On the one-year anniversary of his crime, a 21-year-old Fortuna man was sentenced Monday to a decade in state prison for shooting a Eureka teen in the leg after a rowdy house party in Arcata.


Judge Dale Reinholtsen sentenced Elijah Stonebear Williams to three years for assault with a firearm, four years for using a firearm to cause great bodily injury and three years for causing great bodily injury. His victim, a 17-year-old boy who was shot in the upper thigh, did not attend the hearing this morning. But many of Williams’ family members watched in silence as the judge passed sentence.

On June 7 Williams, who was a fugitive for nine months before turning himself in, pleaded guilty to lesser charges in exchange for having a count of attempted murder dismissed. Today he was given credit for 112 days in custody and another 112 days for “good time” while in Humboldt County Correctional Facility.

Williams shot the teen in the early morning hours of July 16, 2017, during an argument at a house party at 12th and C streets in Arcata. Police had shown up earlier because neighbors were complaining about the noise. The party quieted down until 2:45 a.m., when the shooting was reported.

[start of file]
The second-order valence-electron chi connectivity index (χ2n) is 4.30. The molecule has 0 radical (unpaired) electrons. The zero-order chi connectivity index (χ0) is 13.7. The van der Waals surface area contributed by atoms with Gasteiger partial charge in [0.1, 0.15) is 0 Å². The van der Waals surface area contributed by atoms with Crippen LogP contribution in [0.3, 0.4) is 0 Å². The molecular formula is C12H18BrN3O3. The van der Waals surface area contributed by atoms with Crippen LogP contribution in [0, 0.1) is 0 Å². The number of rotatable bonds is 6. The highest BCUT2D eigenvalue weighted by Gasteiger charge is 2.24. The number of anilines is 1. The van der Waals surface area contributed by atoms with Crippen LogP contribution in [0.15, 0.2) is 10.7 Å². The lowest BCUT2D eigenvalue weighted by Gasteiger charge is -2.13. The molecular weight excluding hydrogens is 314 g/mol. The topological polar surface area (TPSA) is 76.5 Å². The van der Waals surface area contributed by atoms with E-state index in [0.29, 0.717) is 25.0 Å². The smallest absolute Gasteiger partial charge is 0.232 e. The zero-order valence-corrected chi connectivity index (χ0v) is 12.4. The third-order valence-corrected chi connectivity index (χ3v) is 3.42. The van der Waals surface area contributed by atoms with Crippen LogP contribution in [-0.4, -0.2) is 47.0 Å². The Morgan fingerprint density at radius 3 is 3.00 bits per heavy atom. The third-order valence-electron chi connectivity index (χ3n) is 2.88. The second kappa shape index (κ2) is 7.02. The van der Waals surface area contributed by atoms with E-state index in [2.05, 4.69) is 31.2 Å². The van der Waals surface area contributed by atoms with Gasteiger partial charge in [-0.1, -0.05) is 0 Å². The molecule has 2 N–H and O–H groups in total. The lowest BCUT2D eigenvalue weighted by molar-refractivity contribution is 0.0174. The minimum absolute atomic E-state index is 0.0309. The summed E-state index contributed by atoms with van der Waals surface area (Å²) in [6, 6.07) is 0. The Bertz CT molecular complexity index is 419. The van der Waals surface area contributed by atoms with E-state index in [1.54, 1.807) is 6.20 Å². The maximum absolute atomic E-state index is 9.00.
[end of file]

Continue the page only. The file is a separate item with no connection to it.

Williams and another man had been sitting outside the house in a Honda sedan when a group of people challenged them over a basketball in the Honda. As the group moved toward the car, Williams fired one warning shot from a handgun, then took aim and fired at the person closest to him. He acknowledged the person was holding no weapons, just a basketball.

The sentencing was put off more than once, with the last delay granted because Deputy Public Defender Brie Bennett was waiting for a report from an expert who  interviewed Williams. She said the expert could verify Williams had suffered “early childhood trauma” and could provide other helpful information. Bennett had hoped Williams could take the report with him, as it could affect “where he is placed and how he is treated in prison.”

Reinholtsen agreed but said Williams would be sentenced today, whether the report was available or not. Apparently it was not.

Generally such information is mailed to the state Department of Corrections.

Williams’ case was prosecuted by Deputy District Attorney Brent Kling.